As these changes begin occurring later this year, we'll roll out a new UMMC identity to reflect the enhanced mission of these centers. All the changes we would like to make won't happen overnight, but we're pleased with the progress we're making and can't wait for our vision of a clinically integrated wellness center to be fully realized.
All Classes Cancelled for Thursday, March 5, due to weather. (You say to use) extreme caution in your travels during severe weather. My comment is everyone doesn't live in the same area. I live in northwest Madison County where it was constantly raining ice and snow but I had to use my personal time. This should be a person by person judgment call.
Since I've often been on the 5 a.m. conference calls deciding what to do about the bad weather, I'll take this one.
When severe weather strikes, we want our employees and students to be safe. That is our top priority. We recognize that many members of our workforce commute in from distant locations and that the weather in Canton or Vicksburg can be far different from conditions in Jackson. That's why we leave it to you to use your best judgment to ensure your personal safety.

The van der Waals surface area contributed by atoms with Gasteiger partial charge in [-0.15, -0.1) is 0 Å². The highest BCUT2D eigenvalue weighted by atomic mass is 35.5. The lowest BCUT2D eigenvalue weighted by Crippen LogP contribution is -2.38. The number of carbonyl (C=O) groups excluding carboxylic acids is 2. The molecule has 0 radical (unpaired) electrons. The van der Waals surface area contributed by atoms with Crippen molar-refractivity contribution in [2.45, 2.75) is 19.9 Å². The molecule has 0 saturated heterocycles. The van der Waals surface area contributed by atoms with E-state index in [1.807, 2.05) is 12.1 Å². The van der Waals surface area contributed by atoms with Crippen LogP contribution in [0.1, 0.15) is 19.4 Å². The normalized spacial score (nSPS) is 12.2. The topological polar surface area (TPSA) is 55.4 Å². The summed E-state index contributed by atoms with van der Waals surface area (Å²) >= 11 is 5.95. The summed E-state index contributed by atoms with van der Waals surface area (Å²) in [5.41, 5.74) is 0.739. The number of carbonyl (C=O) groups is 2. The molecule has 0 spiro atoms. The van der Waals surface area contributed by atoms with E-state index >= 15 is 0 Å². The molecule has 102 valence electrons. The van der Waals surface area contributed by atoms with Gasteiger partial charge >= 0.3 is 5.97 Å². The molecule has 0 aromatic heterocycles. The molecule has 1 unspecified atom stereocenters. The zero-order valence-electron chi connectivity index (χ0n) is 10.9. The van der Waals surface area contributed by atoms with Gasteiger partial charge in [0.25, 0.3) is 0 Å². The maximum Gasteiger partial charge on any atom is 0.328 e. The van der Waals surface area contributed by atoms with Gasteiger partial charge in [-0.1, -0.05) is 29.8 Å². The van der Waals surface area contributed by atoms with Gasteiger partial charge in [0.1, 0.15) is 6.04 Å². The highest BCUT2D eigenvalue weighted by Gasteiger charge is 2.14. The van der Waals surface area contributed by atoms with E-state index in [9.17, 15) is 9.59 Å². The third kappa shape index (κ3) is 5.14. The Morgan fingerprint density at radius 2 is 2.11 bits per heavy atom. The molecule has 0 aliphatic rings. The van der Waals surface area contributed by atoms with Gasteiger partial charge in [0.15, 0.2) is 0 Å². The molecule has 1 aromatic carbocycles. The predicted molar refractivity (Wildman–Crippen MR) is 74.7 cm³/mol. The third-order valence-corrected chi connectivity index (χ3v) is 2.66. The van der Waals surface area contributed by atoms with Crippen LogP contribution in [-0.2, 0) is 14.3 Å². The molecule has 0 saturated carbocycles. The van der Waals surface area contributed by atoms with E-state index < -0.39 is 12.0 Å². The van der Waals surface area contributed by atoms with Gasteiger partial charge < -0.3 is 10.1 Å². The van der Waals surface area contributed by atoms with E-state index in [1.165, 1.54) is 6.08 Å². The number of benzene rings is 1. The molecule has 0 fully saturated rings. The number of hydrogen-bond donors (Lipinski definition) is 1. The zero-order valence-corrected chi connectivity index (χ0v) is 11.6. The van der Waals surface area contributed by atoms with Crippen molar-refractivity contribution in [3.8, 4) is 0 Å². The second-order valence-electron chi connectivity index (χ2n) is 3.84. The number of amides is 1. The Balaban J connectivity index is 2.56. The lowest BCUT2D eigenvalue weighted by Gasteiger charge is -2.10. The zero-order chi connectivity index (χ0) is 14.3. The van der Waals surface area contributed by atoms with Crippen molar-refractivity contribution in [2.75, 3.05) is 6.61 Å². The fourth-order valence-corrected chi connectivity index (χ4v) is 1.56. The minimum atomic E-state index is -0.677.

But we also have to recognize that we operate the state's only quaternary care center and we never close. So the only options that are realistically on the table in terms of schedule change are to cancel or delay classes and to curtail library hours, since these activities do not involve direct patient care.
There was a time when organizations like ours designated "essential" and "nonessential" personnel for the purposes of reporting for work during bad weather. That is no longer viable. In fact, the worse the weather, the more we need all hands on deck to backfill for staff who are not able to be here because they can't make it in or because the schools have closed and they have children to look after.
So the answer is, yes, if the conditions are truly dangerous, don't put your life and limb at risk. But we do require that employees who miss work because of severe weather cover that time with personal leave. Even though it may not be your choice to miss work, the fact is you are not at the Medical Center doing your assigned duties. Meanwhile, we often have to pay overtime to staff who stay on to provide care to patients or deal with grounds or maintenance issues. We believe this approach is fair and reasonable, and is the best way to manage a situation that is trying for all of us.
Thank goodness extreme weather doesn't happen that often in Mississippi. But when it does, I appreciate that each of you wants to be here, even though that may not always be possible. That's a big part of who we are, and what keeps us ever moving toward A Healthier Mississippi.